Recently the Children’s Pastor’s Conference was held at the Disney World Conference Center in Orlando, FL. I’ve been to other conferences at this location, and something I’ve notice every time is the way Disney treats children. This got me to thinking about how our churches treat children. Today, I want to explore some concepts and ideas that sparked my imagination when it comes to ministering to the child of divorce in our churches.
1. No matter who is checking in or walking through the gates of Disney World the children are noticed first.
Do your teachers or greeters notice the children first?
2. Disney staff people are pleasant and accommodating to everyone. Most smile when talking to a child or an adult.
When a new child of divorce comes to church are you too busy getting information from the parent to take time to make eye contact with the child and smile?
Are you accommodating to the hassled single parent, or are you rushed and thinking they should automatically understand the “church-eese” language you are speaking. If they haven’t attended church before, they may not understand your denominational terms and abbreviations. Many non-churched adults reach out during the crisis of divorce and just as many are turned off by the treatment they get at church because they simply don’t understand what you are talking about.
3. Disney people bend down to shake the hands of the children.
Do you take time to get on the child’s level and offer them a greeting? Perhaps you give them some options of how they want to be greeted. A handshake? A fist bump? A high five? A hug?
4. Disney characters make a big deal of welcoming the child by asking them questions that are relevant to the child.
It is okay to ask the child about whom they live with or who brought them to church. Tell them you are glad they came to church today. Don’t tell them about your attendance competition and if they come every Sunday they will get a certificate because the child already knows it is out of their control to be there every Sunday.
5. Disney staff does not talk over the child’s head, but even when talking to the adults, they still keep eye contact with the child.
Many times it is important to get information from the parent, but think about making eye contact or periodically looking over at the child. You can even ask the child a question or two so they feel like they are contributing and not being talked about.
6. Many times they continue to smile at the child while talking to the adults.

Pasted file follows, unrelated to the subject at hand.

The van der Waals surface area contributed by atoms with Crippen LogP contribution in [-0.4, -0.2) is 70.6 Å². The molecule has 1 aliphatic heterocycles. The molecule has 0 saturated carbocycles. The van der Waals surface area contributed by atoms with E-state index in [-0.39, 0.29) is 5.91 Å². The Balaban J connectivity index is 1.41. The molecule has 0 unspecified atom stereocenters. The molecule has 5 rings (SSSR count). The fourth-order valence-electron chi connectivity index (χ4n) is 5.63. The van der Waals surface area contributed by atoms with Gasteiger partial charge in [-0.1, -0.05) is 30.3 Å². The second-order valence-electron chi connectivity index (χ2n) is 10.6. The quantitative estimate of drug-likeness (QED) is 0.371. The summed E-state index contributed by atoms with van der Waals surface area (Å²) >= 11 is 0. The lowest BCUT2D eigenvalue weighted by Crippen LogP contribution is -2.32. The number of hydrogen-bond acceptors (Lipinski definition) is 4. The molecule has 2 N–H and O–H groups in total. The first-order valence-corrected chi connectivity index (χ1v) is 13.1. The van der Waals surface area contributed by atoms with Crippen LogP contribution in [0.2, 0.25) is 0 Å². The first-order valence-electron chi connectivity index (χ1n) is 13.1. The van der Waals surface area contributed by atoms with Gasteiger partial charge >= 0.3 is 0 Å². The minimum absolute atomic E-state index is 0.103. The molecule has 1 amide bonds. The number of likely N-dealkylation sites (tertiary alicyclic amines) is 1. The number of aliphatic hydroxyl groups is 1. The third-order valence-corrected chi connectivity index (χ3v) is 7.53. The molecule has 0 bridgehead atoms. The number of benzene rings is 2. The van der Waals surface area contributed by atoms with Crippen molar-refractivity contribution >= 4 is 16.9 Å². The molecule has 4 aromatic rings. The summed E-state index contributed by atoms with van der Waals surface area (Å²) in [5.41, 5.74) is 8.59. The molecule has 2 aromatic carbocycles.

Disney people are savvy because they know who is going pull the strings attached to mom or dad’s credit cards.
7. Disney staff always step aside for the customers.
Disney staff waits for you to enter a door or walk down a sidewalk or hallway. They hold open doors for children. They say, “Excuse me” when they have bumped or walked in front of someone. In other words they are very polite to everyone including the children.
Volunteers might need to be trained in developing Disney like manners when working with the child of divorce.
Can you begin to imagine how these children would feel honored and accepted into the loving folds of your church? Research shows that for many children the treatment they receive at church after the divorce of their parent’s hurts almost as much as the divorce itself. Many children feel the loss of a church deeply and for years to come.
This next week imagine Mickey Mouse, Goofy or Donald Duck standing at the door welcoming the child of divorce into your church. That in itself should bring an automatic smile to your face and get you started on your way to ministering to children of divorce in a fun and relaxed manner. It could be the beginning of relationship building with a hurting child who needs Christ in their life and needs to connect with a loving church family.
Linda Ranson Jacobs is one of the forefront leaders in the area of children and divorce. She developed and created the DivorceCare for Kids programs. DC4K is an international program for churches to use to help children of divorced parents find healing within the arms of a loving church family. As a speaker, author, trainer, program developer and child care center owner, Linda has assisted countless families by modeling and acting on the healing love she has found in Jesus Christ. Linda offers support, encouragement and suggestions to help those working with the child of divorce. She serves as DC4K Ambassador (http://www.dc4k.org) and can be reached via email at firstname.lastname@example.org.
Free articles and devotions for single parent families in your church can be found at Linda’s website Healthy Loving Partnerships for Our Kids (http://www.hlp4.com).